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We had some discussion in Committee about how we might use the powers under amendment No. 14 for data matching on addresses. As I said then, the first step will be to conduct a pilot exercise. We have not yet held detailed discussions about the pilot, but I suspect that it will not involve all 27 million dwellings in the UK--I think we should want to begin with something smaller.
Our experience of data matching within Departments is that it throws up inconsistencies. That does not necessarily mean that fraud is going on, but such inconsistencies have to be further investigated. For example, in utility bulk data matching, we may find an address at which there is minimal use of electricity, water or gas, yet our records
I confirm to the hon. Member for Beckenham that we shall treat sensitively any matches that are revealed by the pilots. If little electricity had been consumed, that might have been because someone had been in hospital for a long time, so we should not send fraud squad people crashing in to break down the door. We would check our records to find out whether there were innocent explanations and, if there were not, we would investigate further to discover whether fraud was being committed.
We have five or six years' experience of general matching across our system in the DSS, which has successfully saved £314 million of benefit expenditure. We have seen how that works and we want to try out a pilot scheme. The phraseology in the Bill allows us the maximum leeway in conducting a pilot to try to establish abnormally high or low utility use. That is why I hope that the hon. Lady will be reassured and will not press her amendment.
Mr. Webb: I may take the Under-Secretary of State for Social Security by surprise when I say that I found her response generally helpful. My understanding of "has committed" in this context is that it refers to people who have, for example, been convicted of an offence. Clearly, I have no intention of preventing the Department from pursuing a past fraud even though it is no longer current.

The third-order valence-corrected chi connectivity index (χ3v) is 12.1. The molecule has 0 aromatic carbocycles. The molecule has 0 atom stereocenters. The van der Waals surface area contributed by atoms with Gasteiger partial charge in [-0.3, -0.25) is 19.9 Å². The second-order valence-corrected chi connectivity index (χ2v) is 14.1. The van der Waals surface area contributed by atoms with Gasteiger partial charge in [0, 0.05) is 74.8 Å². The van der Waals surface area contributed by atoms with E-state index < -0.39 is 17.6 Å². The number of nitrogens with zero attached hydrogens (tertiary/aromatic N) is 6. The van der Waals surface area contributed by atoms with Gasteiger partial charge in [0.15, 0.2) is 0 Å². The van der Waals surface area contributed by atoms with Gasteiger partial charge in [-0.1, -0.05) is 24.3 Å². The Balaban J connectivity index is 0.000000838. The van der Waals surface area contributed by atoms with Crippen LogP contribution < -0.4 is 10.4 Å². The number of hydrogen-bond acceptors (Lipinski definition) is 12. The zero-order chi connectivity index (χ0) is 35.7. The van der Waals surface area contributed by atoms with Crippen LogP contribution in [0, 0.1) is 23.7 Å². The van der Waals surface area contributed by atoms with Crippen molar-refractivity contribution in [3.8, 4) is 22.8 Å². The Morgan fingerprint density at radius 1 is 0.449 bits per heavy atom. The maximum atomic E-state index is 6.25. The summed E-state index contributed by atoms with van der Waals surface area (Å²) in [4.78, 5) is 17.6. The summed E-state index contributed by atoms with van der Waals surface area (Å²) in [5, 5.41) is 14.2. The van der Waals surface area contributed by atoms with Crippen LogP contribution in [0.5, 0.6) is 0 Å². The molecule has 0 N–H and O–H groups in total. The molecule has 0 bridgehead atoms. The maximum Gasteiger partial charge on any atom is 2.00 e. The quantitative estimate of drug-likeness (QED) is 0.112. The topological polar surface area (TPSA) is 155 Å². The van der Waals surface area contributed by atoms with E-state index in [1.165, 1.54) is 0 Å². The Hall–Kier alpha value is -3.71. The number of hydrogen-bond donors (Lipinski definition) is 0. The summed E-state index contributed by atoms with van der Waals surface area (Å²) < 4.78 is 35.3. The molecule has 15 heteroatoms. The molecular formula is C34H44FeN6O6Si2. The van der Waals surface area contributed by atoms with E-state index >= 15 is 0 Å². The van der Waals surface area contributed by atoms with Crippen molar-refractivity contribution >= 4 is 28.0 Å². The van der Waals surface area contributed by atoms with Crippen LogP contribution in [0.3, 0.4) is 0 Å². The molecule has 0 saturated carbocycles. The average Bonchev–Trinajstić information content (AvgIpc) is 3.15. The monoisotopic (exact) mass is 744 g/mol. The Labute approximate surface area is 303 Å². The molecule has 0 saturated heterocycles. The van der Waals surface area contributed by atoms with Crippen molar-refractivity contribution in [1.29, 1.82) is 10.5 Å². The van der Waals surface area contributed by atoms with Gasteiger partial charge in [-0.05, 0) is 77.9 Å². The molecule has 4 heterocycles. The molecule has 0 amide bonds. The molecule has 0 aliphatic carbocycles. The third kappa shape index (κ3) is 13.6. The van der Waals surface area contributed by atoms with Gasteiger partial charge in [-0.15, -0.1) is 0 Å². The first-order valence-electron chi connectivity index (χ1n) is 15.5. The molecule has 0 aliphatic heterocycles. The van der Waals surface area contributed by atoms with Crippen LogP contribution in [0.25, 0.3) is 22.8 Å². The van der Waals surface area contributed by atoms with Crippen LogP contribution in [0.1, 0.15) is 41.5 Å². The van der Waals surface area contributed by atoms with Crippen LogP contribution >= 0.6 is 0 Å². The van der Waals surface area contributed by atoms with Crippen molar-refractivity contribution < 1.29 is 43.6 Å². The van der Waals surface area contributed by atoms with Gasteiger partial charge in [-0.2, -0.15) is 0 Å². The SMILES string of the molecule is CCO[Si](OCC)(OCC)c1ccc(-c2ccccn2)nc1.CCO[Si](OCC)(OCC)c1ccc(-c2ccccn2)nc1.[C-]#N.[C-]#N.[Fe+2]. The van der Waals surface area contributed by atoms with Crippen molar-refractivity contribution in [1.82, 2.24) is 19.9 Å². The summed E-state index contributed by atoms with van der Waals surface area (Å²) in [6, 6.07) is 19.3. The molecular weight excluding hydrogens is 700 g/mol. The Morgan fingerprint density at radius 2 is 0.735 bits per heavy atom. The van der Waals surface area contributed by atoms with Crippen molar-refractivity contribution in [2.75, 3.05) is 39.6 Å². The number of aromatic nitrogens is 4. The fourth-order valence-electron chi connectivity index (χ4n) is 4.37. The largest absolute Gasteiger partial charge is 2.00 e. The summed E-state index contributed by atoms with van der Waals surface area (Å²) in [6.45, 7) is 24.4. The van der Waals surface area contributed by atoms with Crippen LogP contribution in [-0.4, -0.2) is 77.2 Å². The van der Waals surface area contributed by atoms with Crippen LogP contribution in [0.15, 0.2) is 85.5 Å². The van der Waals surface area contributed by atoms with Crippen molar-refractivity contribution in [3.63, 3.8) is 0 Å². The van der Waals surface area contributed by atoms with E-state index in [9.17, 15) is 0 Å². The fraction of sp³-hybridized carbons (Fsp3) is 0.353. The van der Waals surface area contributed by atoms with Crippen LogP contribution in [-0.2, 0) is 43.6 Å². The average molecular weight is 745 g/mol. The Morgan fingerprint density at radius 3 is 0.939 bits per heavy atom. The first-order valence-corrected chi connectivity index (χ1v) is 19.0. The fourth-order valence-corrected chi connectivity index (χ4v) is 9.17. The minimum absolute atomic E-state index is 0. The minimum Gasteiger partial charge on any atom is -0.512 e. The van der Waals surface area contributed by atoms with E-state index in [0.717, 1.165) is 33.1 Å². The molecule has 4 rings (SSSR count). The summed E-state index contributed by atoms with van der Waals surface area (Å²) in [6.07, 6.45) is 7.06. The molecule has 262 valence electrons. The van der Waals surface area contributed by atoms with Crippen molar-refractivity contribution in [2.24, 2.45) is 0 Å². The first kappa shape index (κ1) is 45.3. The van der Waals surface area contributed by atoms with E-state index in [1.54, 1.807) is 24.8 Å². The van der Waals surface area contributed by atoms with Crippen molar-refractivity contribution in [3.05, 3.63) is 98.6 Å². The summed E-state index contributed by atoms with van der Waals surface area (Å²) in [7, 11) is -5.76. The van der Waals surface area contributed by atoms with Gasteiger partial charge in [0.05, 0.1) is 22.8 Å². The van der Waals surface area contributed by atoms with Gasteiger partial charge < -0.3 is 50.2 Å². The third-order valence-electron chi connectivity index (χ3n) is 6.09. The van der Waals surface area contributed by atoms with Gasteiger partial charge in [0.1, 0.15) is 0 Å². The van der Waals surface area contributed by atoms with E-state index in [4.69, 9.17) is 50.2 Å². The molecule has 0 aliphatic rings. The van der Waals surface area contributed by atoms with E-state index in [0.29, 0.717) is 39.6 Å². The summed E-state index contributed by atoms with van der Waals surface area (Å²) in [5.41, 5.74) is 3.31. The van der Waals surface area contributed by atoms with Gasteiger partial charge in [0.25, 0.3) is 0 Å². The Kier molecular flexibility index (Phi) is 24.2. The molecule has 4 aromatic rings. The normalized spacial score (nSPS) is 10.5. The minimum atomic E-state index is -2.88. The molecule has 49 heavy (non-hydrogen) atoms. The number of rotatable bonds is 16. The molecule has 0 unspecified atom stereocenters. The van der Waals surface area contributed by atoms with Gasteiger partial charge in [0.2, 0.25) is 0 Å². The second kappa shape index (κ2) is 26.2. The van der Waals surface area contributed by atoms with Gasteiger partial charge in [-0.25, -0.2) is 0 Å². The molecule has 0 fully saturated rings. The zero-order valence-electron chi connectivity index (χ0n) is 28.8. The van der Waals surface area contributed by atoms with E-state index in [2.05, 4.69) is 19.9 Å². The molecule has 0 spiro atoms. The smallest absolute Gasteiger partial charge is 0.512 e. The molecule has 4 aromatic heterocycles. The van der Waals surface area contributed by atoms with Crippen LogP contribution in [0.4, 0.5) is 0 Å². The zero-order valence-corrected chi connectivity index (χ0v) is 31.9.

When the Under-Secretary responded to my intervention in Committee, she said that it was not enough that people had committed fraud and that they must also be suspected of committing it--there was an "and". However, it turns out that there is no "and"; people merely need to "have committed" the offence, so that further confused me.
'(g) any person not falling within paragraphs (a) to (f) above but who falls within one of the categories of section 109B(2A) of the Administration Act.'.
The amendment relates to payment for compliance with obligations to provide information. Throughout our debates on the measure, the Government have constantly underplayed its potential cost to business. The Secretary of State for Social Security said that he thought that the annual cost of providing information to a bank was estimated as just over one hour of its profits. Indeed, that was reiterated in Committee by the Minister of State. That was a rather light-hearted approach to a serious problem.
The provisions on payment for the supply of information are that the Secretary of State may make payments for information obtained from credit reference agencies. It is a shame that the provision will not include CIFAS, but we may get around to that. There is discretion to make payments to telecommunications providers in cases where they will be asked to perform a unique processing service. Payments may also be made to utility companies for bulk information--they are the only organisations that will be required to provide such information.
There is also a provision whereby the Secretary of State may make payments where he considers that reasonable, but need not do so if he considers such payments inappropriate. Several organisations have expressed concerns to us about that provision--some of which relate to estimates of the actual costs that they are likely to face. The British Bankers Association stated: